In the years after being diagnosed with diabetes, adolescents struggling with social and psychological burdens of managing the disease are likely to do a worse job of controlling it, according to a new US study.
Teens who reported a lower quality of life were more likely to have rising levels of haemoglobin A1c, a marker of elevated blood sugar over time and a sign of poor diabetes control.
"We need to intervene from a prevention standpoint," said Korey Hood, a psychologist at the University of California, San Francisco and lead author of the study. "We need to do systematic screening of these psychosocial issues."
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Teens who are psychologically stressed are less likely to take care of themselves, which could explain the rise in A1c levels, added Michael Scharf, a psychiatrist at the University of Rochester Medical Centre who was not involved in the study.
By catching the problem early, it might be possible to keep the disease from getting worse, he told Reuters Health.
"When I see them, people are stressed out by how sick they are," Scharf said. "The sad part is that if we could have intervened earlier we may have been able to help prevent the negative medical consequences of poorly controlled diabetes."
Damage throughout the body
The new study followed youth with either type 1 or type 2 diabetes for about six years from the time they were diagnosed. Type 1 diabetes, formerly known as juvenile diabetes, typically appears in childhood or adolescence and results from a failure to make insulin, a hormone that helps the body use blood sugar for energy.
Type 2 diabetes, more commonly seen in adults and often linked to obesity, happens when the body makes insulin but is unable to use it. Over time, too much sugar in the blood can cause damage to the eyes, kidneys and to nerves throughout the body. Too little blood sugar can lead to coma.
Altogether, about 151 000 people younger than 20 years old in the US have diabetes, according to the Centres for Disease Control and Prevention. Out of the general population in 2009, 19 kids per 10 000 had type 1 diabetes and 3 per 10 000 had type 2 diabetes.
Managing the disease is similar for kids with type 1 and type 2, and particularly in type 1 it involves taking insulin daily to keep blood sugar levels steady. For kids with type 2 disease, there's more focus on diet, exercise and medications, according to Hood and his co-authors.
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Past research has shown that young people with diabetes are more prone than their peers without the disease to experience psychosocial difficulties in general and depression in particular. Hood and his colleagues wanted to find out if those problems affected the teens' ability to manage their blood sugar.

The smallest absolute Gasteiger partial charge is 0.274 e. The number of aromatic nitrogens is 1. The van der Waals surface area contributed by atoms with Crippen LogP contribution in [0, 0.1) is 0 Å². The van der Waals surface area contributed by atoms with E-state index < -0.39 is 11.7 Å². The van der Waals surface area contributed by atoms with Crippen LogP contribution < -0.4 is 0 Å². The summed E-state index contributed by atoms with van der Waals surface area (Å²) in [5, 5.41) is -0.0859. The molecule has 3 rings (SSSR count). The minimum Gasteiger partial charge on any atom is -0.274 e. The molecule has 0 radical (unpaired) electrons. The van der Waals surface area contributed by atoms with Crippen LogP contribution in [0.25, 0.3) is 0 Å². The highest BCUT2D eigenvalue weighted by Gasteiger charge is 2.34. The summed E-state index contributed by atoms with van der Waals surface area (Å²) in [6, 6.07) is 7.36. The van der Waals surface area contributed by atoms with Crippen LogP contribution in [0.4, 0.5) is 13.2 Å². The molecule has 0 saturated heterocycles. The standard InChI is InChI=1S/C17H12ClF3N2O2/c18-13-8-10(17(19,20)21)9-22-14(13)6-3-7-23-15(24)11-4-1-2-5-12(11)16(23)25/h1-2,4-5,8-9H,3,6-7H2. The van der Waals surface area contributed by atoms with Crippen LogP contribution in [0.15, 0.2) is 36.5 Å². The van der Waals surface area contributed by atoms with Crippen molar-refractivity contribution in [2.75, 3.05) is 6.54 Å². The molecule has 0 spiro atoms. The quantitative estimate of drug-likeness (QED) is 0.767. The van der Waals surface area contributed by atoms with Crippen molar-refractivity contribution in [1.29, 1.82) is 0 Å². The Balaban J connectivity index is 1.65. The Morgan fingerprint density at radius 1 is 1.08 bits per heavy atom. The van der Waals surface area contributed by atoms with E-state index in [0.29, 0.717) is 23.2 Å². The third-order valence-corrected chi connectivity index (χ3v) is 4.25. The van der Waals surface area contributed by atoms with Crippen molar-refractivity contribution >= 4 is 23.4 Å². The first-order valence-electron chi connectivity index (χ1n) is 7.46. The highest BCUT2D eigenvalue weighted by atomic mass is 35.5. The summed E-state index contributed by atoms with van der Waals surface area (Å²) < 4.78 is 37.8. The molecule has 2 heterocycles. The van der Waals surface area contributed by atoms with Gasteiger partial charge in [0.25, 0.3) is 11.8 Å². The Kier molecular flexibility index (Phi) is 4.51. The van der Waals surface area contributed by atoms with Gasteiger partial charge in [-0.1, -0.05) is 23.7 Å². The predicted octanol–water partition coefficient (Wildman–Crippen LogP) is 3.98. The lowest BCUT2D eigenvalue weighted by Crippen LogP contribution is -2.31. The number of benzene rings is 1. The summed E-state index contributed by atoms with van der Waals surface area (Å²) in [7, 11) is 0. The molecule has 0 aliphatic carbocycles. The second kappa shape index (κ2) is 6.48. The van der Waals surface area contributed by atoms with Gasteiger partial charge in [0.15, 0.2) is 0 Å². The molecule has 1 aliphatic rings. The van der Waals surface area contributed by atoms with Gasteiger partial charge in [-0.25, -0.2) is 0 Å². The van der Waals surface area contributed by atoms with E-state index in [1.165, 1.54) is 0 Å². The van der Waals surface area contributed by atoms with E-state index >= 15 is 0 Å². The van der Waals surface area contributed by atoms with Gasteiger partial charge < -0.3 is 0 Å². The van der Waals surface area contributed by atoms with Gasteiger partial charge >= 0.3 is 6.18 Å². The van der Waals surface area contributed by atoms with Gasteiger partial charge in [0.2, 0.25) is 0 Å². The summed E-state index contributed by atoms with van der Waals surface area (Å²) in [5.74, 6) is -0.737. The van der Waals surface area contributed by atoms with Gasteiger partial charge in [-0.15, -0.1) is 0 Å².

Poor quality of life
They analysed medical records and interviews for 1 307 kids who were over age 10 at the beginning of the study period and had been diagnosed within the previous year. The researchers then followed the children's mental and physical health, looking for connections between the two.
Across the entire group, A1c levels rose by about 1.5% over the study period.
Among the teens who reported poor quality of life related to their disease – such as diabetes causing difficulties with their social life or school performance – A1c levels tended to run higher than in kids without quality of life issues.
A1c was also higher among kids whose quality of life worsened from the start of the study period to the end, according to the findings published in the Journal of Adolescent Health.
Teens with type 2 diabetes tended to be worse off in general, reporting more mental health issues, including depression, and a lower quality of life than the kids with type 1 disease, the researchers note.
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The constant presence of health problems could isolate teens from their peers and make them feel frustrated, said Ingrid Libman, a paediatric endocrinologist at the Children's Hospital of Pittsburgh.
However, the mental health differences could also be caused by outside stress. Adolescents with type 2 diabetes are often born into families who are poor and don't have insurance. Either way, Hood said, teens and their relatives could benefit from counselling.
"I hope that a study like this can help raise awareness that monitoring a patient and a family's stress level should really be part of care before it becomes a problem," Scharf said.
Hood and his team say doctors should talk to teens about their quality of life and mental health issues at every check up.
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